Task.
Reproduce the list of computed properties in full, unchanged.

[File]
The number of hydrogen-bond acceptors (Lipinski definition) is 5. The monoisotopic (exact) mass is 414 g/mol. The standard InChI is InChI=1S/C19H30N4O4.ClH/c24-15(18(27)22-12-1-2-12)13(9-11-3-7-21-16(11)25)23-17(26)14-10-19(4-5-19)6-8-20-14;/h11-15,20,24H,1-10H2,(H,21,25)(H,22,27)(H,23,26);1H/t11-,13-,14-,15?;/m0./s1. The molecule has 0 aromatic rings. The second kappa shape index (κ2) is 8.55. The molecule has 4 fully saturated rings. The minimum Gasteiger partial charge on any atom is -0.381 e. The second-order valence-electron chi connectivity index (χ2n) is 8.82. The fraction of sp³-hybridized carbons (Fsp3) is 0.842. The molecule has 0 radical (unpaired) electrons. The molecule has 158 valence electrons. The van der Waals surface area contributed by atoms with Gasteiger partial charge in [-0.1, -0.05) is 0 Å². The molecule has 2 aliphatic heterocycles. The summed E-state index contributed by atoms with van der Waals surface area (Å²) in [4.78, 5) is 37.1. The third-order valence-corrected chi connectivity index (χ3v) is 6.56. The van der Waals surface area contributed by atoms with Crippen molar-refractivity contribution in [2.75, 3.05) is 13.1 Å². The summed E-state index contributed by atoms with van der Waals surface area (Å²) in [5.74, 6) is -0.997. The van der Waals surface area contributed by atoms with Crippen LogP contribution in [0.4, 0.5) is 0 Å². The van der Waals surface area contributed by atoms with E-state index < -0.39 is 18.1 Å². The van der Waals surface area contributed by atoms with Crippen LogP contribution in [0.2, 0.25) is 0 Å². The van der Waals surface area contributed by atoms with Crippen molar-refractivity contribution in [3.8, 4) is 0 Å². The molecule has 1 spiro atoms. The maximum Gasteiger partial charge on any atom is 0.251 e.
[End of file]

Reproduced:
The number of hydrogen-bond acceptors (Lipinski definition) is 5. The monoisotopic (exact) mass is 414 g/mol. The standard InChI is InChI=1S/C19H30N4O4.ClH/c24-15(18(27)22-12-1-2-12)13(9-11-3-7-21-16(11)25)23-17(26)14-10-19(4-5-19)6-8-20-14;/h11-15,20,24H,1-10H2,(H,21,25)(H,22,27)(H,23,26);1H/t11-,13-,14-,15?;/m0./s1. The molecule has 0 aromatic rings. The second kappa shape index (κ2) is 8.55. The molecule has 4 fully saturated rings. The minimum Gasteiger partial charge on any atom is -0.381 e. The second-order valence-electron chi connectivity index (χ2n) is 8.82. The fraction of sp³-hybridized carbons (Fsp3) is 0.842. The molecule has 0 radical (unpaired) electrons. The molecule has 158 valence electrons. The van der Waals surface area contributed by atoms with Gasteiger partial charge in [-0.1, -0.05) is 0 Å². The molecule has 2 aliphatic heterocycles. The summed E-state index contributed by atoms with van der Waals surface area (Å²) in [4.78, 5) is 37.1. The third-order valence-corrected chi connectivity index (χ3v) is 6.56. The van der Waals surface area contributed by atoms with Crippen molar-refractivity contribution in [2.75, 3.05) is 13.1 Å². The summed E-state index contributed by atoms with van der Waals surface area (Å²) in [5.74, 6) is -0.997. The van der Waals surface area contributed by atoms with Crippen LogP contribution in [0.4, 0.5) is 0 Å². The van der Waals surface area contributed by atoms with E-state index < -0.39 is 18.1 Å². The van der Waals surface area contributed by atoms with Crippen LogP contribution in [0.2, 0.25) is 0 Å². The van der Waals surface area contributed by atoms with Crippen molar-refractivity contribution in [3.8, 4) is 0 Å². The molecule has 1 spiro atoms. The maximum Gasteiger partial charge on any atom is 0.251 e.